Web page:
In Turkey the law requires you carry some form of photographic ID. Passports or residence permits should always be carried with you. Turkey’s authorities stop people from time tit time in busy areas, especially Istanbul, or at any number of roadside checkpoints to verify their identification. 

Turkey is not the only country in the UK or Middle East to ask for tourists to carry their passports at all times.

Also, you will also need to make sure your passport is valid for six months beyond the length of your stay in Turkey to enter the country. Doublecheck your expiration date on your passport.

This brief article is a collection of Turkish laws, passport best practices and some stories involving passports in Turkey. 

Does Turkey require you to keep your passport on you?

A recognized ID and evidence of legal status are technically required. A passport fills this requirement. Photocopies are no substitute. 

In most places, I don’t carry my passport. I leave it back at my hotel in the safe. But in Turkey, I do carry it. 

I haven’t ever needed to show my ID to the police anywhere I have been, but I wouldn’t chance it. I’m sure it would be fine in the end, but I don’t want the headache of having my day’s agenda interrupted by sitting in a Turkish police station while my wife and kids go to the hotel to get my actual passport. You know? 

Related: Should you carry your passport with you in Europe?
Related: Should you carry your passport with you in Germany?

Tips for taking your passport to Turkey

These tips and ideas are important for keeping your passport safe and keeping track of it while you’re in Turkey.

Keep a digital copy on your phone

This could come in handy as well, especially in combination with the paper one.

If you need to, for any reason, be quickly admitted to the Embassy of your country, then carrying something that can prove your citizenship can be very beneficial for you.

Don’t leave it in your luggage! 

It is more likely to get stolen there. Either by hotel staff, airport staff or pickpockets.

Be careful if someone starts talking to you in the middle of a busy touristy spot.

In busy markets, tourist attractions or stores, be careful. It might be fine, but it might not. It could be a distraction ploy by a pickpocket. They work in teams where one distracts, the other steals.

Be careful if a vendor requires you to leave your passport 

They might do it legitimately, with no ill-intent, as security to rent a car boat or scooter. Feel the situation out and see if you can leave them your paper copy. 

I just did that to rent a scooter but they looked pretty legit, and I knew we weren’t going to be rally-driving the scooter so I felt the risk was pretty low. It turned out fine.

Though they could have scammed us by claiming that we damaged their vehicle… or kept it if we legitimately damaged the vehicle.

If it gets stolen, notify the authorities asap

If you do get your passport stolen, it’s important to notify the nearest authority and file a police report with as much information as possible:

The date, time, location (street address if possible), what color was the vehicle, license plate number, details of how you had your belongings (wallet or bag) open, etc.

Photocopy your passport two times

Make sure one of them is kept with someone who can email, text or fax it to you in an emergency, and the other you could keep in your hotel safe.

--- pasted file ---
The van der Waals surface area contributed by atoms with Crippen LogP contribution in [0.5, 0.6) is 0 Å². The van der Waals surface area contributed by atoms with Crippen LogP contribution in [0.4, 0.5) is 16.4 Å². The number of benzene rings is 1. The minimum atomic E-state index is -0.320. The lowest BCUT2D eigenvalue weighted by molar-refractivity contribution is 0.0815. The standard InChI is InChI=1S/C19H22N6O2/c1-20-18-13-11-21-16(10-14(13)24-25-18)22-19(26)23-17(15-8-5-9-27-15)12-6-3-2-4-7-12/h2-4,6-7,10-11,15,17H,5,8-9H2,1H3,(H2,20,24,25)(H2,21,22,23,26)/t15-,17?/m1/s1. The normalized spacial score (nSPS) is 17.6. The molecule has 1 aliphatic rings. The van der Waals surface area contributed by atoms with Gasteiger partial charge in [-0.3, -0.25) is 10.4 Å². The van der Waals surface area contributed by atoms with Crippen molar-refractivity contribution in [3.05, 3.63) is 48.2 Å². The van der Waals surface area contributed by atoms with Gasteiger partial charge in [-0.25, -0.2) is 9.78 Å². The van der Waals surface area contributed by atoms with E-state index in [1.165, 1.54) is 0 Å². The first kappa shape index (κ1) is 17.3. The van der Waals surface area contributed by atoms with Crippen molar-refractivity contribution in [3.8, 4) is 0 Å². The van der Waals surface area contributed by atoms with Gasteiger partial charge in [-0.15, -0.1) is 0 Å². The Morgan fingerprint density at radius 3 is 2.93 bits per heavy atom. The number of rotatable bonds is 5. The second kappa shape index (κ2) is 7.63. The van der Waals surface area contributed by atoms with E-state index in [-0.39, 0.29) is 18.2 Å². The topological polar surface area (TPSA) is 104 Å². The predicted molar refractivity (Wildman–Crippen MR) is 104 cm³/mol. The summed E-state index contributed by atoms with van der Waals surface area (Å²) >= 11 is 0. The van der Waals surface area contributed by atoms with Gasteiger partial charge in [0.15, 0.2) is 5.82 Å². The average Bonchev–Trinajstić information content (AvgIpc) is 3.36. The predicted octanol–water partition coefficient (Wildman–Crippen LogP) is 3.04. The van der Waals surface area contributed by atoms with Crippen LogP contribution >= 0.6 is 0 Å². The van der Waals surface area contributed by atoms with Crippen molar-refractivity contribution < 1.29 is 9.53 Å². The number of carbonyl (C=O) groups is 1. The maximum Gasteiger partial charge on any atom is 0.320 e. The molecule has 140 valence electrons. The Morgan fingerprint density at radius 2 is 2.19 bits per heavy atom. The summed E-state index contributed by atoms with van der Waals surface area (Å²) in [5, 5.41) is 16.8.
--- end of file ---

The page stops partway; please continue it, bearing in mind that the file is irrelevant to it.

Keep a copy in your hotel

In Turkey carry your original passport and leave a copy in the hotel and pic of it on your phone in case you need to replace a lost original.  

I do have copies of all my documents and a list of phone numbers from credit cards, etc stored online in case I lose any of these while traveling.

Note – Having a copy of your passport won’t replace the original if your actual passport is lost or stolen and you need the original. But a copy might make things easier for the embassy staff and yourself if you need to get a replacement.

Make sure someone at home has a copy of your passport in case of an emergency

If you have any issues or if there is some unforeseen emergency, having someone who isn’t on the trip but is highly responsive and responsible keep a copy of your passport, digital or hardcopy, can be helpful. 

It certainly isn’t necessary to do this, but for the same reasons that organizations ask for emergency contact on their applications and waivers, it could be good to have someone back home available to help with proof of your identity. 

Put an emergency contact person’s information inside your passport

And on that note, it would be good to paperclip in the back cover of your passport an emergency contact that has critical information about you and backups of your important documents. 

Should you carry your passport with you in Turkey?

Yes, the law requires you to carry your passport in Turkey. Our documents were demanded last year after we were stopped. We had ours with us. But I did ask about photocopies. They said only originals would do. 

Despite the fact that they are required by law, it is up to you whether or not you carry them. How much risk are you willing to take for yourself and those traveling with you.

Do they ID you in Turkey?

Yes, they ID in Turkey. Whenever you travel to Turkey, make sure you have an identification with a photo. In fact, it’s illegal to go without identification. To avoid any unnecessary issues, do not carry a photocopy of your passport, carry the real thing.

Things Not To Do In Turkey

Related: Do I have to carry my passport in France?

*References

https://travel.state.gov/content/travel/en/international-travel/International-Travel-Country-Information-Pages/Turkey.html

http://vasington.be.mfa.gov.tr

https://www.gov.uk/foreign-travel-advice/turkey/local-laws-and-customs